I am using this package in R to do Bayesian estimation of GARCH models. I want to forecast $y_t$ (i.e. the mean equation), but it seems that the package has no built-in function for this. The model setup in the package is as follows: enter image description here

Now I was thinking how I should implement a forecasting procedure. I thought of doing this:

  1. Estimate model to obtain parameter posteriors
  2. Take mean of each posterior to get a point estimate
  3. Obtain $h_t$
  4. Simulate from normal and gamma to obtain $y_t$.

My questions/problems:

  1. Is this a proper way of doing it?
  2. This might take very long, because every forecast means that I have to simulate three times, first to get the posteriors, than for $\epsilon_t$ and then for $\bar{\omega}_t$
  3. Are there any better options (preferably already coded)?
  • I've been busy with a similar bayesGARCH analysis. I've posted the code I've come up with so far as a response to a similar question - have a look and see if it helps. Also any comments/improvements to my code would be appreciated. See here: stats.stackexchange.com/a/191756/98939 – Allan Davids Jan 21 '16 at 12:10
up vote 3 down vote accepted

I am sure you already know $E[y_t]=0$ as it follows directly from the first equation you have listed. So when you say "I want to forecast $y_t$", I interpret it as "I would like to find the forecast distribution of $y_t$". Note that because $\varepsilon \stackrel{iid}{\sim} \mathcal{N}(0,1)$ we know that $$y_t \stackrel{iid}{\sim} \mathcal{N}(0,\frac{\nu-2}{\nu}\varpi_t h_t)$$

where $\frac{\nu-2}{\nu}\varpi_t h_t$ is the variance of $y_t$. For notation purpose define $$f(y_t\,|\,\nu,\varpi_t,h_t):=\mathcal{N}(0,\frac{\nu-2}{\nu}\varpi_t h_t)$$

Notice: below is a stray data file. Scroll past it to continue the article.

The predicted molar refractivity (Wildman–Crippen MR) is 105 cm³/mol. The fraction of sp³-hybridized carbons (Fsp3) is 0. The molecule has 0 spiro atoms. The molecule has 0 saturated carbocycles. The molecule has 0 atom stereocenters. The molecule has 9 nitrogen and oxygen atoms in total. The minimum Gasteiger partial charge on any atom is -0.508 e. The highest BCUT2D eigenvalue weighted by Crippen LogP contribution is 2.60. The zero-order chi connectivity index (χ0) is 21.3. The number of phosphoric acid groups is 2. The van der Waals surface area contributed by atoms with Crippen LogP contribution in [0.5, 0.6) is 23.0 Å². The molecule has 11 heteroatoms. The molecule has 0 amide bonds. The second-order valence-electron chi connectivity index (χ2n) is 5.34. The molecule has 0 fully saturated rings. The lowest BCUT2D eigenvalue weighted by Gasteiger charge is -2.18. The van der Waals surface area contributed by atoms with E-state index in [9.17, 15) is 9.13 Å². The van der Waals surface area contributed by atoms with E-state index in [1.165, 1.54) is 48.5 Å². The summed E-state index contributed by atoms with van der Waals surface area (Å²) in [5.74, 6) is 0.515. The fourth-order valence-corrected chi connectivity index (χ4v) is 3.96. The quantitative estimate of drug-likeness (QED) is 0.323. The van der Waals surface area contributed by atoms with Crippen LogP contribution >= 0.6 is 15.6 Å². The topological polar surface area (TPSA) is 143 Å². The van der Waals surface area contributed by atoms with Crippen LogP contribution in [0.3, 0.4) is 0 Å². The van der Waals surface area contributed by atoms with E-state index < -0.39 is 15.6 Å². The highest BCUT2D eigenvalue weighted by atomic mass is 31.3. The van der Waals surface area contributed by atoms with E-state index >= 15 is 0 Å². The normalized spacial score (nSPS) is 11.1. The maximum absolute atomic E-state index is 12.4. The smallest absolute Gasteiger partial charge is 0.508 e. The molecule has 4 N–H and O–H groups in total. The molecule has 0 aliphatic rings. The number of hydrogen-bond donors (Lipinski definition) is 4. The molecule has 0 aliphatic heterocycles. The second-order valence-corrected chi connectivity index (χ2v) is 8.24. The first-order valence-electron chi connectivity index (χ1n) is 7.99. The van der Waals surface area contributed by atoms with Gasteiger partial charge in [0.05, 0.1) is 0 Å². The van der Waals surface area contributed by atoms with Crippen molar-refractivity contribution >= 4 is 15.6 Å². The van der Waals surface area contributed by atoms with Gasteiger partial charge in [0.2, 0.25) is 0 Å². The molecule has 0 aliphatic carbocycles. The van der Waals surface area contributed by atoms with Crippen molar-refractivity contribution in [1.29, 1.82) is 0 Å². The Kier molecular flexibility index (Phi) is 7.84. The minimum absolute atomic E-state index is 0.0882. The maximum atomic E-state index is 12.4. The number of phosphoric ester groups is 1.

Since the variance of $y_t$ is a random variable, the marginal distribution of $y_t$, $f(y_t)$, is not directly apparent. In this case, we can use a Gibbs sampler approach to draw from $f(y_t\,|\,\nu,\varpi_t,h_t)$ many times, each for different values of $h_t$ and $\varpi_t$ of whom were previously drawn from their own distributions. The resulting sample will in effect be drawn from $f(y_t)$ .

I am not familiar with this R function. Posting the output of the function would be helpful. I am assuming it returns a posterior sample of the $\alpha_0,\alpha_1,\beta$ and $\varpi$. Suppose the sample has $G$ draws. Then

  1. For each posterior draw $g=1,2,\cdots,G$, compute $h^{(g)}_t$
  2. simulate $y^{(g)}_t \sim \mathcal{N}(0,\frac{\nu-2}{\nu}\varpi^{(g)} h^{(g)}_t)$. Equivalently, you could simulate $G$ $\varepsilon_t$'s and multiply each one by a respective $(\frac{\nu-2}{\nu}\varpi^{(g)}_t h^{(g)}_t)^{1/2}$

The second step can be done multiple times each draw.

I would not take the sample mean of the posterior and use it to generate an estimate for $h_t$. This is because there is a non-linearity in the recursion between $\beta$ and the other variables. So $h_t$ evaluated at the mean of the posterior for the other variables may not be equal to $E[h_t]$ which could inturn lead to bias.

As far as something already coded goes...I do not know of anything off hand. If you are unsatisfied or would like help with coding, then editing your post to include the code you already have and the resulting output would help users answer the question more effectively.

  • Thank you very much! This is extremely helpful to me! I will try to program it myself first, but may I get back to you through commenting on this question if I don't succeed? Thanks again! – rbm May 15 '15 at 6:35
  • Actually one small question came up: "the second step can be done multiple times each draw". Does that mean that for instance I would do that 10000 and there I would take the mean to get $h_t^{(g)}$? – rbm May 15 '15 at 6:44
  • No. $h^{(g)}_t$ comes from the $g^{th}$ posterior draw. In fact you can probably forget that sentence altogether. What I meant was for each $g$ you could potentially simulate more than one $y^{(g)}_t$ though it is not necessary and people often do not do that. For example, if $G=10,000$ you can simulate 100,000 $y_t$ by simulating 10 $y^{(g)}_t$ for each $g$. All it does is increase the sample size for your forecast distribution. In general, I don't think it makes much difference when $G$ is sufficiently large. – Zachary Blumenfeld May 15 '15 at 7:15
  • But won't my draws of $y_t$ become very much dependent on the outcome of $\epsilon_t$ if I don't simulate for instance 10000 times and take the mean of that? – rbm May 15 '15 at 7:18
  • Because what I mean is that if I have just one value for $\epsilon_t$, and this turns out to be far off from the mean of $\epsilon$, won't I get values for $y_t$ that are off even if I do this for all G? – rbm May 15 '15 at 11:39

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